Teachings of the Far East explain the concept of yin/yang. In order to achieve balance, and ultimately success, we need to have oppositional forces present and equal. This is obvious in our relationships, as oftentimes opposites attract – personalities, talent areas, skill sets, hobbies, etc. This differentiation between partners is what keeps things interesting and dynamic. Functionally, the same thing happens as you build a team – it doesn’t make sense to have people who all can do the same thing; instead, gather those who work differently from one another to maximize the group’s success. While the yin/yang dynamic is perhaps most obvious with multiple people, the concept works well for our own internal balancing act, too.
As a leader, it’s never been more important to focus on the combination of “tough” and “love” when dealing with your team members. If there’s too much of one or too much of another, the leader becomes an ineffective manager. Think about it – if you’re all tough, you’ve been deemed a jerk boss. The byproduct of this is that you end up with poorly performing employees who are over-stressed and constantly live in fear of whatever you’ll do next. On the other hand, if you’re all love, you have no accountability, which means no results – good campfire songs don’t pay the bills… revenue does.
However, when you combine these two oppositional traits and lead with tough + love, you’re on a path toward success. If people know you have their best interest in mind, they won’t question your motives when you make a suggestion or provide direct feedback. Similarly, if your team members feel like you believe in them, they won’t begrudge the accountability measures you put in place. Those targets (and tracking mechanisms) simply become a way for them to write down all the goals they’ve met, rather than feeling as if they fell short. When it’s clear that you truly want to help them improve, they’ll be willing to stretch themselves and take on a demanding workload, in the name of their own personal growth.
So how can you achieve this yin/yang as a leader?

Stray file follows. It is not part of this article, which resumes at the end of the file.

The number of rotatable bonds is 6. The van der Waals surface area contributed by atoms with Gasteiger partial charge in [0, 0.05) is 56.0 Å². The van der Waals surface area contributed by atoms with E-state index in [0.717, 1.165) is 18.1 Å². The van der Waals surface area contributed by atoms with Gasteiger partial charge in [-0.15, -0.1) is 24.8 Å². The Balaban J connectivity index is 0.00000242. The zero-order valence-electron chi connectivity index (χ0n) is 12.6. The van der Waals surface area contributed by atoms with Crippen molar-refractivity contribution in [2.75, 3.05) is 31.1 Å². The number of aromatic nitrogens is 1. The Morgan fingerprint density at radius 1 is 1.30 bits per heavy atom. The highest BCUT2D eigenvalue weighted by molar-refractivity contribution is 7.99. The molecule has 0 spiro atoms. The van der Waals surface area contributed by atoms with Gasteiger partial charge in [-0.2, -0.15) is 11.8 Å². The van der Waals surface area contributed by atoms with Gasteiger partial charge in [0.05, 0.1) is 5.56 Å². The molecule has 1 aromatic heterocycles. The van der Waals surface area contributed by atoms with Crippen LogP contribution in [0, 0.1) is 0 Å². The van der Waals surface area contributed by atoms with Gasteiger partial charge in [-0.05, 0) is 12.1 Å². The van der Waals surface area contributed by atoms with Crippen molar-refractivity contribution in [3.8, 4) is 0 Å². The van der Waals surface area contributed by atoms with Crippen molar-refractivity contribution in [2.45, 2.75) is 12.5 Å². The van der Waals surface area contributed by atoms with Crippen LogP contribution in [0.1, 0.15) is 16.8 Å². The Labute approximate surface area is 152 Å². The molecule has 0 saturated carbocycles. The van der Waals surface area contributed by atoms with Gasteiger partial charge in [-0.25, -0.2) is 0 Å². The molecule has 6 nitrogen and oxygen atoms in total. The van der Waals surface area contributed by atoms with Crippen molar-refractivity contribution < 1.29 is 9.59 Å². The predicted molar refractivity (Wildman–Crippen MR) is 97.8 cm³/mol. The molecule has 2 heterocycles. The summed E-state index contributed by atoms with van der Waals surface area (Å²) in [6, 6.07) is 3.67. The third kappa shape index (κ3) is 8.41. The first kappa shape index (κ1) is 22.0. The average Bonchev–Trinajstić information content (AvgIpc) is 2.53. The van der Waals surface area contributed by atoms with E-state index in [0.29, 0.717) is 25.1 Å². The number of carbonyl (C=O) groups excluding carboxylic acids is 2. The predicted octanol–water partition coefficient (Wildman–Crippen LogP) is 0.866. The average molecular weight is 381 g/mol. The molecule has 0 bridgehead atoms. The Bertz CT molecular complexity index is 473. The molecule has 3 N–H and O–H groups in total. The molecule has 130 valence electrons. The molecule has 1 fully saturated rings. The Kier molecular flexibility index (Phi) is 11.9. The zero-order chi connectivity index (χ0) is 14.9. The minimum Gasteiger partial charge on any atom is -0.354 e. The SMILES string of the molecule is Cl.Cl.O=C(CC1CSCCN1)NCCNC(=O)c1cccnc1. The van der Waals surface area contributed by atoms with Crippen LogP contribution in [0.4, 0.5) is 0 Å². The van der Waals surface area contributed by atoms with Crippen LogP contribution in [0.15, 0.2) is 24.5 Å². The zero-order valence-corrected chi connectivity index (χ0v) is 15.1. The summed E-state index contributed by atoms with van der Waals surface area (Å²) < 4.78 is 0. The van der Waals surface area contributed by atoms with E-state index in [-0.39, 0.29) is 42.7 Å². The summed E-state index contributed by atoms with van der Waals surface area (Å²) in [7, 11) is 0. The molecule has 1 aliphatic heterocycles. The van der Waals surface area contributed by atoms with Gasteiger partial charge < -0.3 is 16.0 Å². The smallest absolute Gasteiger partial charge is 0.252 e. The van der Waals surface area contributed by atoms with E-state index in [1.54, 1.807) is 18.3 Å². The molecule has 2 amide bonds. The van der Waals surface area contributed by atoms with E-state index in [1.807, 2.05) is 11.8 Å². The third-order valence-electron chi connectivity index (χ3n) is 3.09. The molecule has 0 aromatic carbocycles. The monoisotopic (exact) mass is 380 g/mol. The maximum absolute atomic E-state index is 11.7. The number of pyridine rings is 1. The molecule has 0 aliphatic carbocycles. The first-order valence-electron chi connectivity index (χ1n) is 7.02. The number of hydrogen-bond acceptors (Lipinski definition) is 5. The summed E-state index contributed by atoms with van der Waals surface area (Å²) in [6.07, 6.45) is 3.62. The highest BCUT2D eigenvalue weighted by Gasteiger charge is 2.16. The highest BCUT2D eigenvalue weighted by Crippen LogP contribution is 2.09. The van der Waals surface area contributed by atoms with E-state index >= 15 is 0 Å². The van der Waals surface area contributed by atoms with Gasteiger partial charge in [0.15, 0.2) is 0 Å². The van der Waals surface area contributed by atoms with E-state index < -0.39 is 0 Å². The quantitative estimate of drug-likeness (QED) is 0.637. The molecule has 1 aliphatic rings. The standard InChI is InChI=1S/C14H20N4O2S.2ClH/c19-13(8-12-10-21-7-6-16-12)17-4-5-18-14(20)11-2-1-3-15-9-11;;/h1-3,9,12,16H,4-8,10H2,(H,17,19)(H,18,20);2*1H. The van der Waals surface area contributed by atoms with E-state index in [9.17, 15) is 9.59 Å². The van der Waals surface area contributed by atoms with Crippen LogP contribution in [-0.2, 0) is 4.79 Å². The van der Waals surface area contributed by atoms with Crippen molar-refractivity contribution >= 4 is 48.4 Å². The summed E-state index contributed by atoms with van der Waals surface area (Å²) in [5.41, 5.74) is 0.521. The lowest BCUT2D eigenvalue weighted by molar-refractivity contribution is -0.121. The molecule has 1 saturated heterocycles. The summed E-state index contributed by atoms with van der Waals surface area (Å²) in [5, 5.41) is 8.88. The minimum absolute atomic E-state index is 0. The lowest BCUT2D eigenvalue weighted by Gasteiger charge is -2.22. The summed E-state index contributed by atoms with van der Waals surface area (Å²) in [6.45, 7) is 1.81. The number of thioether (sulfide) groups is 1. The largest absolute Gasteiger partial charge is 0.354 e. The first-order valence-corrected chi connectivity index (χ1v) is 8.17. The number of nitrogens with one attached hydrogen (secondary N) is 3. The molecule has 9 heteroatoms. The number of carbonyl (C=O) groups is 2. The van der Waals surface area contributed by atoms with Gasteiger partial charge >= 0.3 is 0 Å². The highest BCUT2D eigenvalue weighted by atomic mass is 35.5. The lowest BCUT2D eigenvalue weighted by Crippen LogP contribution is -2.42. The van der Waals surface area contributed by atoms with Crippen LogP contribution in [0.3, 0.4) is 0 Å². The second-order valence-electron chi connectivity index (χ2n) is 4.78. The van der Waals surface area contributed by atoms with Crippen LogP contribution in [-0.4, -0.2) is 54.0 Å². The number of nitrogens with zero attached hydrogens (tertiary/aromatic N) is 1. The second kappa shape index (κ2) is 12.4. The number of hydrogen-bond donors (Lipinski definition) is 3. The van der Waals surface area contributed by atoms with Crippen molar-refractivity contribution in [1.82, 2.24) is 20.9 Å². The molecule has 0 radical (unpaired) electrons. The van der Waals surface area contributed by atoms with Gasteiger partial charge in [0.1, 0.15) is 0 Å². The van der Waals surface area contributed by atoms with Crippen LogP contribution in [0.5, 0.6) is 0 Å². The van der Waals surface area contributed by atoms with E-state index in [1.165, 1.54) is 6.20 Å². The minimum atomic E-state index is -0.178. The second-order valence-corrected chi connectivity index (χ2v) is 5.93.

Set high standards, but with good reason. Make sure your employees know that expectations are high and that their output will be judged at a gold standard. However, also give yourself a sanity check. Don’t assign more work simply for the sake of having done so. Make sure you understand, and have fully explained, the logic behind a task, so that all team members involved have a buy-in to its importance. If they don’t, it will never be completed to the level you’d desire.
Get to know each team member directly. Make sure that you sit down with every single employee one-on-one regularly for a meeting with just that person as the agenda item. What are his personal career goals in the short term? What does she hope to learn? Where does he need to grow? How much more would she like to take on? How’s life at home? By taking a true interest into each person’s standing (both personally and within the company), your employees will feel more inclined to work toward the goals they laid out, rather than a project you outlined in a team huddle.
Live up to your word. When things don’t happen the way they should have, enact that accountability you had introduced. Likewise, when you’ve promised something for a goal achieved, stand by that. When your team can trust you when you say anything (for better or for worse), they’ll be more willing to stake their career goals on your promises.
Effective leadership involves the artful combination of these seemingly conflicting approaches. It’s not easy to master this delicate balance, but if it’s done right, it can be the driving force of your own progress.